We traveled for another two hours all the time heading steadily upwards until we came a point where the ground leveled out which was the top of the mountain pass. As the road began to level out signs of development began to appear. Little huts dotted the side of the road and little sari-sari stores became more frequent. The sides of the road were lined with children and when they set eyes on Bob and myself all covered in mud they would break out laughing or just stare in awe as if seeing a ghost. The jeepney made several stops along this stretch of the road and each time people would disembark and new people would climb on board but for Bob and myself it was all about the kids who just couldn’t come to terms with the two crazy mud splattered white men riding on top of the jeepney.

We had been traveling on the level road for what I estimated to be about 30 kilometers when the jeepney pulled over in what was almost a small town. This time the driver turned the engine off and all the passengers disembarked heading for what looked like the Filipino equivalent of a roadside diner. Once again Bob and I looked at each other and instantly decided when in Rome do as the Romans do so we both jumped down from the jeepney roof and headed towards the shack. As we entered the Filipinos from our jeepney never paid us any attention but the other Filipinos just stopped what they were doing and gaped at us in awe. It was a weird feeling being the center of attention and I thought to myself I guess this is a bit like how the celebrities feel.

The people in the hut just stared at us until Rosie approached us and said, “you sit with Rosie”. Bob and I promptly did as we were told but the people inside still kept staring at us. Rosie had ordered some food but neither Bob or myself were brave enough to partake in this places delicacies so we passed on the food and just stuck to drinking coke through plastic straws. Rosie didn’t take long to finish her meal and after paying the bill all three of us headed out to the jeepney. As we stepped outside the shack we were literally surrounded by a throng of kids. Some would jump around wildly trying to touch us and then run away, others would adopt a more demure approach sneaking up to us shyly avoiding eye contact only to touch us and then run away again, whilst others were just plain terrified and decided to check us out from a distance.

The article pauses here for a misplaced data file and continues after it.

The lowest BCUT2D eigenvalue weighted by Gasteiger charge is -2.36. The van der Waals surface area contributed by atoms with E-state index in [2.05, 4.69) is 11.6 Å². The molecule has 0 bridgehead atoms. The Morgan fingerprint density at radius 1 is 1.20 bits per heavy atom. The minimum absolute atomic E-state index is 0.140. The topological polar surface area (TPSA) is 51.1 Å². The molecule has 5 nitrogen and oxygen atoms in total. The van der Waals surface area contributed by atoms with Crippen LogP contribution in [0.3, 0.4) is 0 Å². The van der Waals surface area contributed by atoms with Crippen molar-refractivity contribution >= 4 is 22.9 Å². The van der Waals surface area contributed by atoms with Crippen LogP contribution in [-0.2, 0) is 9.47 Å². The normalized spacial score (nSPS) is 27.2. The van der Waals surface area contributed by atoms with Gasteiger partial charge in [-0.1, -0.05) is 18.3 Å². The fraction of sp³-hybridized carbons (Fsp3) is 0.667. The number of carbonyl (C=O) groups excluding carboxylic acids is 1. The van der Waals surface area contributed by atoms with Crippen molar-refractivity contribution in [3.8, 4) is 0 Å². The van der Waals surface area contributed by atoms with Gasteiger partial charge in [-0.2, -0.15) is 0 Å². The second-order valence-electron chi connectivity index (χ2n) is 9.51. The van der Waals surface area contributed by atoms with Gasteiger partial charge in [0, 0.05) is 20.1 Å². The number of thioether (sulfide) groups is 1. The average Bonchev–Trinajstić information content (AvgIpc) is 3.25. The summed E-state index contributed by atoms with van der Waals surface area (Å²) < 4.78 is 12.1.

We gently pushed our way through the crowd of kids then Bob and myself mounted the jeepney to gain our elevated seats which brought a big cheer and peals of laughter from the kids. The other passengers then slowly boarded the jeepney and as the driver gunned the engine and headed down the road the jeepney was followed by a screaming crowd of kids all jumping and laughing as if seeing these strange foreigners had made their day. Later on I asked Rosie why the kids had been so excited and she explained that they had never seen a white man before let alone ones that were covered in mud.

The journey lasted another 2 hours during which time the jeepney got stuck 3 more times and each time Bob and myself had to get down and help push which meant by the time we reached Cawayan the nearest big town to Rosie’s village we were literally covered in mud and must have looked a real site to the locals. I remember disembarking from the jeepney roof then after picking up our luggage Rosie instructed us to follow her and we walked the streets of Cawayan with people just stopping to stare at us, until we reached a small house which Rosie proudly announced belonged to her cousin. Rosie knocked at the door and her cousin a Filipino male opened it and nearly had a heart attack when he saw Rosie flanked by two mud covered white men.

Of course the cousin didn’t have a shower but he did have a little area out back where his family showered compliments of a tap, a little bucket and a small jug with a handle which the Filipinos call a “tabo”. The idea here was to fill the bucket with water then dip the “tabo” into the bucket and pour the water from the “tabo” over your head. Bob and I took it turns showering and even though I would have much preferred a traditional shower the “tabo” shower certainly did the job and fifteen minutes later both Bob and myself were clean refreshed and ready to make our way to Rosies house. I asked Rosie, “where is your house, are we near it now” and she replied, “house near here, house near water not in big place like Cawayan”. We then grabbed our bags and once again followed Rosie through the streets of Cawayan.

For this excursion we were accompanied by Rosie’s cousin who as it turned out spoke passable English so I decided to question him a little bit thinking the more information I had the better. I asked him where we were now going explaining that after the six hour jeepney ride which I had initially been told was a mere 2 hour journey, I was a little weary when it came to Rosies sense of time. The cousin seemed amused by my description of our boat and jeepney ride and with a big smile he assured me that we were just making our way to the trike station where we would get a ride to Rosies village. He also assured me this was a half hour ride at the most. Rosies cousin and I had quite an interesting chat but just as I got to the trike I asked him what is Rosies father like and he replied Rosie dad traditional man he have no money but he still proud and he has big “bolo” for people he not like”. Just great I thought to myself, here I am in the middle of nowhere and I am about to experience the Filipino version of the Texas chain saw massacre, as an over protective father avenges his daughters honor taken by the evil foreigner.